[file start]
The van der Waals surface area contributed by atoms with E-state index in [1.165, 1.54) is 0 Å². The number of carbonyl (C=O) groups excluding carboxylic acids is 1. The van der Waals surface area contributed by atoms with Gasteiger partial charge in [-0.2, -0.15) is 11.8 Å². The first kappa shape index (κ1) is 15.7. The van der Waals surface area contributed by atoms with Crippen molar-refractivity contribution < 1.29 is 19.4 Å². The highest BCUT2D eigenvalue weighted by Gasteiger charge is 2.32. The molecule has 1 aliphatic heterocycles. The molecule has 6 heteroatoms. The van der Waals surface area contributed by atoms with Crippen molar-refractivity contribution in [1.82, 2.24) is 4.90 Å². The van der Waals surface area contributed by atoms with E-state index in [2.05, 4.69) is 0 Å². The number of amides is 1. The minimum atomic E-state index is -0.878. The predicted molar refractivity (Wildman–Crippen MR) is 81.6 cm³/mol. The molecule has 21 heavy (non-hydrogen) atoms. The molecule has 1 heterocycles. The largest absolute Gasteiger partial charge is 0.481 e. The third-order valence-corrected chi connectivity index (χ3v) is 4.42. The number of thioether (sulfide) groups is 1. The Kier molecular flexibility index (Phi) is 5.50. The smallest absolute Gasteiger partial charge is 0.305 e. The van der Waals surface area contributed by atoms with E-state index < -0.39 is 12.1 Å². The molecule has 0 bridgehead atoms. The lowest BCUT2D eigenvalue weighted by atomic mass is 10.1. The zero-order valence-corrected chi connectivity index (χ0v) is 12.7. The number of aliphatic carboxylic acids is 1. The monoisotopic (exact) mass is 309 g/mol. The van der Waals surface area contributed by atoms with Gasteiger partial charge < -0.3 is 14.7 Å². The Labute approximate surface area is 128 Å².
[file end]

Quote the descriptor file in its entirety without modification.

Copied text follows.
The van der Waals surface area contributed by atoms with E-state index in [1.165, 1.54) is 0 Å². The number of carbonyl (C=O) groups excluding carboxylic acids is 1. The van der Waals surface area contributed by atoms with Gasteiger partial charge in [-0.2, -0.15) is 11.8 Å². The first kappa shape index (κ1) is 15.7. The van der Waals surface area contributed by atoms with Crippen molar-refractivity contribution < 1.29 is 19.4 Å². The highest BCUT2D eigenvalue weighted by Gasteiger charge is 2.32. The molecule has 1 aliphatic heterocycles. The molecule has 6 heteroatoms. The van der Waals surface area contributed by atoms with Crippen molar-refractivity contribution in [1.82, 2.24) is 4.90 Å². The van der Waals surface area contributed by atoms with E-state index in [2.05, 4.69) is 0 Å². The number of amides is 1. The minimum atomic E-state index is -0.878. The predicted molar refractivity (Wildman–Crippen MR) is 81.6 cm³/mol. The molecule has 21 heavy (non-hydrogen) atoms. The molecule has 1 heterocycles. The largest absolute Gasteiger partial charge is 0.481 e. The third-order valence-corrected chi connectivity index (χ3v) is 4.42. The number of thioether (sulfide) groups is 1. The Kier molecular flexibility index (Phi) is 5.50. The smallest absolute Gasteiger partial charge is 0.305 e. The van der Waals surface area contributed by atoms with E-state index < -0.39 is 12.1 Å². The molecule has 0 bridgehead atoms. The lowest BCUT2D eigenvalue weighted by atomic mass is 10.1. The zero-order valence-corrected chi connectivity index (χ0v) is 12.7. The number of aliphatic carboxylic acids is 1. The monoisotopic (exact) mass is 309 g/mol. The van der Waals surface area contributed by atoms with Gasteiger partial charge < -0.3 is 14.7 Å². The Labute approximate surface area is 128 Å².